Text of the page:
This month is the third anniversary of the Phoenix VA scandal, in which it was revealed that dozens of veterans died while waiting for government health-care appointments. The scandal revealed widespread incompetence and corruption throughout the Department of Veterans Affairs, which as the mother of a U.S. Army Ranger, has been heartbreaking to watch unfold.
Yet three years later, many of Pennsylvania's 940,000 veterans are wondering what, if anything, has changed. It can still take months to get doctors' appointments, while horrifying headlines of misconduct have become seemingly weekly events. And throughout it all, there's been essentially zero accountability for employees who are responsible for the problems.
Congress must change this, and they have an opportunity with the VA Accountability First Act of 2017. It's already passed the U.S. House of Representatives and is awaiting action in the Senate. Sen. Bob Casey (D., Pa.) should encourage his colleagues to pass this much-needed reform.
Pennsylvania's VA facilities are no strangers to scandal. After the deadly outbreak in 2011-12 of Legionnaires' disease in the Oakland and O'Hara VA hospitals - which left six veterans dead and 16 sick - it took more than two years to fire the VA director responsible for those facilities. And though an investigation determined that systemic management problems caused the outbreak, the director's superior retired with a five-figure bonus.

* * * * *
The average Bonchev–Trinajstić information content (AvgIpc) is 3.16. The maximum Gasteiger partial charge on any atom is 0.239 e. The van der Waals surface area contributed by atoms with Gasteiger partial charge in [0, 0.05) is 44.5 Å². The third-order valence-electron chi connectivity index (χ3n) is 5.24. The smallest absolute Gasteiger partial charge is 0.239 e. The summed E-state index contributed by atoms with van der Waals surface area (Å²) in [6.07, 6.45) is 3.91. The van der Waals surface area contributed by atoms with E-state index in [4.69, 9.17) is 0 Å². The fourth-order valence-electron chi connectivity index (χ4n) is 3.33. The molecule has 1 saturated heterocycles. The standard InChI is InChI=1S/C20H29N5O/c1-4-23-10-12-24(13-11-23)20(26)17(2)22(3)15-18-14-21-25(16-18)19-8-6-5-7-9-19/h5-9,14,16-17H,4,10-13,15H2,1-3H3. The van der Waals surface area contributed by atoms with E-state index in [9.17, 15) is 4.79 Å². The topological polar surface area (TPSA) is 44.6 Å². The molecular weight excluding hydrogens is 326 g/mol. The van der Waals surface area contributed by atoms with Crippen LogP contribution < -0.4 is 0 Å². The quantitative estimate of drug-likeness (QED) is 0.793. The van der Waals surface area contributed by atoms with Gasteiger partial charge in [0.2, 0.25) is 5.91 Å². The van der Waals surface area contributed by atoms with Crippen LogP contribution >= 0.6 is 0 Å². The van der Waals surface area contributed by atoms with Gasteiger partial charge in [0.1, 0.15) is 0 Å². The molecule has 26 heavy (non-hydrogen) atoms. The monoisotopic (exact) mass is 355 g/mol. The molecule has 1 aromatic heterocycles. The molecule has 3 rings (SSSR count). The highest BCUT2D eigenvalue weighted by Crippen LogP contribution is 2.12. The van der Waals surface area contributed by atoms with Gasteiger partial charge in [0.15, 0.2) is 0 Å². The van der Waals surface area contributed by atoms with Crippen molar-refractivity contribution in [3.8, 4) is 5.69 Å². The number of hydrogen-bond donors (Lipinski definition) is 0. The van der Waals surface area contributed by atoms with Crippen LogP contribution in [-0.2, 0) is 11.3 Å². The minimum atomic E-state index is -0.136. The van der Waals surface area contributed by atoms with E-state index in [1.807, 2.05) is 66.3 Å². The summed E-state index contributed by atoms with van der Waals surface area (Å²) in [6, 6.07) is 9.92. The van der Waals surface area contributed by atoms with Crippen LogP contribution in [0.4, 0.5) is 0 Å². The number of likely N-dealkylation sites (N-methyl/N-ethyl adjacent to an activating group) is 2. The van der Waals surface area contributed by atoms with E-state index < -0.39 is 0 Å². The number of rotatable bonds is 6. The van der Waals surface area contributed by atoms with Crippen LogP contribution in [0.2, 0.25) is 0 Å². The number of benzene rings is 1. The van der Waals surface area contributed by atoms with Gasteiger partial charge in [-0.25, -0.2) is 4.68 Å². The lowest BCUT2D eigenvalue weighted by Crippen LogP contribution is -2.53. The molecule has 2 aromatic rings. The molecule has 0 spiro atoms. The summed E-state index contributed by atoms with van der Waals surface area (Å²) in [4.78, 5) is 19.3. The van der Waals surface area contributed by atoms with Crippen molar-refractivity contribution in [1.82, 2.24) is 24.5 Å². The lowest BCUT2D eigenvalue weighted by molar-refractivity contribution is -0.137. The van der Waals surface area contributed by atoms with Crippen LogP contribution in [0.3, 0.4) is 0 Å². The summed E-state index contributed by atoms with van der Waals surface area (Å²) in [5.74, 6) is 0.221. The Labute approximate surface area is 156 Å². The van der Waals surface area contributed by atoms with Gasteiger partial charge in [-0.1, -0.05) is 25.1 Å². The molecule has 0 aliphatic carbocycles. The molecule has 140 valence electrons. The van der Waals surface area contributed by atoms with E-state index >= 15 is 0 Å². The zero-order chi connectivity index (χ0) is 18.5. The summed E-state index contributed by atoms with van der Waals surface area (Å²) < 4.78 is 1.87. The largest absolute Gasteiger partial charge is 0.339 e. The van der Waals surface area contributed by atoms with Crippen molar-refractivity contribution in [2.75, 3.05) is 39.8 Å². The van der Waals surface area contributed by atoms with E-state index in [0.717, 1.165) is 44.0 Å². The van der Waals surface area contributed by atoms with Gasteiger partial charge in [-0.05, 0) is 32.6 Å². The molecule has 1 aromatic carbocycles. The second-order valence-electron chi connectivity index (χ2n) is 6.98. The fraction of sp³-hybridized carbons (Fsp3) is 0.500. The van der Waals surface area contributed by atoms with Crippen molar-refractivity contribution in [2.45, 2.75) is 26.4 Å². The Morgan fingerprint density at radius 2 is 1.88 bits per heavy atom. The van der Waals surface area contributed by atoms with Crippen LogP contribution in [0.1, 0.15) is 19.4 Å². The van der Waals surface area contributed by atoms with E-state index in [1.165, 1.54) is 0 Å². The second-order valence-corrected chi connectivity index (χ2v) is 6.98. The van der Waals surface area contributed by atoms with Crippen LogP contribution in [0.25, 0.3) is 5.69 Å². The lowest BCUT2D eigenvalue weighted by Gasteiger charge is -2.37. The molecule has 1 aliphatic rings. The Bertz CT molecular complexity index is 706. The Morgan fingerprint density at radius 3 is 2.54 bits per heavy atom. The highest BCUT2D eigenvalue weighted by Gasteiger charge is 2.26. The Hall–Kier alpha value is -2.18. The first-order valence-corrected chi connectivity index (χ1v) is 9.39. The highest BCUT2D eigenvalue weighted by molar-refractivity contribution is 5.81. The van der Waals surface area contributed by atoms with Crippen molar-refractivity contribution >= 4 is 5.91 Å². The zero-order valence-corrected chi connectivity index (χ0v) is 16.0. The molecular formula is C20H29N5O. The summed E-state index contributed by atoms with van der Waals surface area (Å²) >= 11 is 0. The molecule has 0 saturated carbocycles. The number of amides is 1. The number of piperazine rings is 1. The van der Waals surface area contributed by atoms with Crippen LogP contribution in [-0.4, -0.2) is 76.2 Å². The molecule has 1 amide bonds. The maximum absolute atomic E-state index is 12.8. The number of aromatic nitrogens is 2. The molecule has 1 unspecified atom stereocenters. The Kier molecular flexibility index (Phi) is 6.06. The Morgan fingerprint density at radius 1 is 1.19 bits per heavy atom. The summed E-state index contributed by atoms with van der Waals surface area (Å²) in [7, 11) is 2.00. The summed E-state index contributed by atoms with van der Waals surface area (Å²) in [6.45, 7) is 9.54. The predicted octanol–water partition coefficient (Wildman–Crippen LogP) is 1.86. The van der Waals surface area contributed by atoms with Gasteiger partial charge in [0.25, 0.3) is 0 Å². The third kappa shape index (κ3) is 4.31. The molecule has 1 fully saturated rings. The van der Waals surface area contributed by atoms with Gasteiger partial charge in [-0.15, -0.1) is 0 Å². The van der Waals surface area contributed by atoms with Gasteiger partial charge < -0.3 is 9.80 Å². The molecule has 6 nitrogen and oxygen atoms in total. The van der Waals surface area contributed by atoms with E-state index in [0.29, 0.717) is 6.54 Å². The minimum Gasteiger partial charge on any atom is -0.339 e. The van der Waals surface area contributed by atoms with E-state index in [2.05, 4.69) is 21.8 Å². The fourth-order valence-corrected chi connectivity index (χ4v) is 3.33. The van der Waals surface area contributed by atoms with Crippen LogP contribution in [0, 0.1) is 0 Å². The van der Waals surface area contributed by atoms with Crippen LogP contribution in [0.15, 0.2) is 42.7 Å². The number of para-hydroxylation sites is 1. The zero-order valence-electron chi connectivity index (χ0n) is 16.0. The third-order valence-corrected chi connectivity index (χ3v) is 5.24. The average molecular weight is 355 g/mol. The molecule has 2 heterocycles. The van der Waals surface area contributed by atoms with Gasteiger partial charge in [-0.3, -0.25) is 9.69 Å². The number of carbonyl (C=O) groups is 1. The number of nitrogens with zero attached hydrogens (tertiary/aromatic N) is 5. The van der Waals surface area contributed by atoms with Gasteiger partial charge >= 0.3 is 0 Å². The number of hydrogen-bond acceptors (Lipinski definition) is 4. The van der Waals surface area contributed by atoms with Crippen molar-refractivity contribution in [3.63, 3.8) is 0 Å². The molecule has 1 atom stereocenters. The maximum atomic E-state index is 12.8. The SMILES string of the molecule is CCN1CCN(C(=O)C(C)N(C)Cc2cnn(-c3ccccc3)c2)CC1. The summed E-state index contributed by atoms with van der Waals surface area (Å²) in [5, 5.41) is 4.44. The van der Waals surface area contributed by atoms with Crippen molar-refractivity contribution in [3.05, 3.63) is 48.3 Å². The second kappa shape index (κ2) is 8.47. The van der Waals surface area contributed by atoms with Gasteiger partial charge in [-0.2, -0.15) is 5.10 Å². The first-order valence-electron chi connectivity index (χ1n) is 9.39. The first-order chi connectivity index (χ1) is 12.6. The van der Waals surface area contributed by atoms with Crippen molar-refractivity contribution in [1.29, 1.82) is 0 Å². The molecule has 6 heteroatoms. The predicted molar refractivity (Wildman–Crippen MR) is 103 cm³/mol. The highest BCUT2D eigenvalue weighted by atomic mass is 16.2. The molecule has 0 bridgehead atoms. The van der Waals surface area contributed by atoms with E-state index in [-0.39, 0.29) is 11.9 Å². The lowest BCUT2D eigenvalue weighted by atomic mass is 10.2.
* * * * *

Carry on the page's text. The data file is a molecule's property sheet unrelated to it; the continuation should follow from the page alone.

Such delayed firings and undeserved bonuses are the result of a bureaucracy that shields bad employees from any meaningful accountability. And it's not limited to Pennsylvania, either.
For example, it took more than 700 days to fire three VA executives involved in the Phoenix waiting-list scandal. Three years later, fewer than 10 VA employees involved in that scandal have been fired. And even those who were fired still received full compensation after being placed on administrative leave.
Fortunately, the VA Accountability First Act would reform much of this broken system. For starters, it would streamline the termination process for negligent and poorly performing employees that today can drag out for years. And, importantly, employees who are fired would no longer be able to receive paychecks while appealing their termination.
The act would also give the VA secretary the authority to recoup bonuses from employees who are later found to have engaged in misconduct. Similarly, it would allow the VA to reduce the pensions of senior executives who are convicted of felonies. No one should ever be rewarded for mistreating our country's heroes.
This legislation is supported by most major veteran service organizations, including the American Legion and Concerned Veterans for America. It also has the support of the new VA secretary, David Shulkin, who recently stated, "We need accountability legislation as soon as possible."
The only thing holding up this commonsense reform is Washington special interests, led by the American Federation of Government Employees. Rather than work with Congress on solutions that improve accountability and veteran health care across the board, they are more interested in preserving the status quo and putting their own members' interests ahead of veterans' needs.
Casey should ignore union demands and cosponsor the VA Accountability First Act. It would be a clear opportunity for him to show his constituents where he stands: on the side of protecting American veterans, or on the side of preserving government bureaucracy at their expense.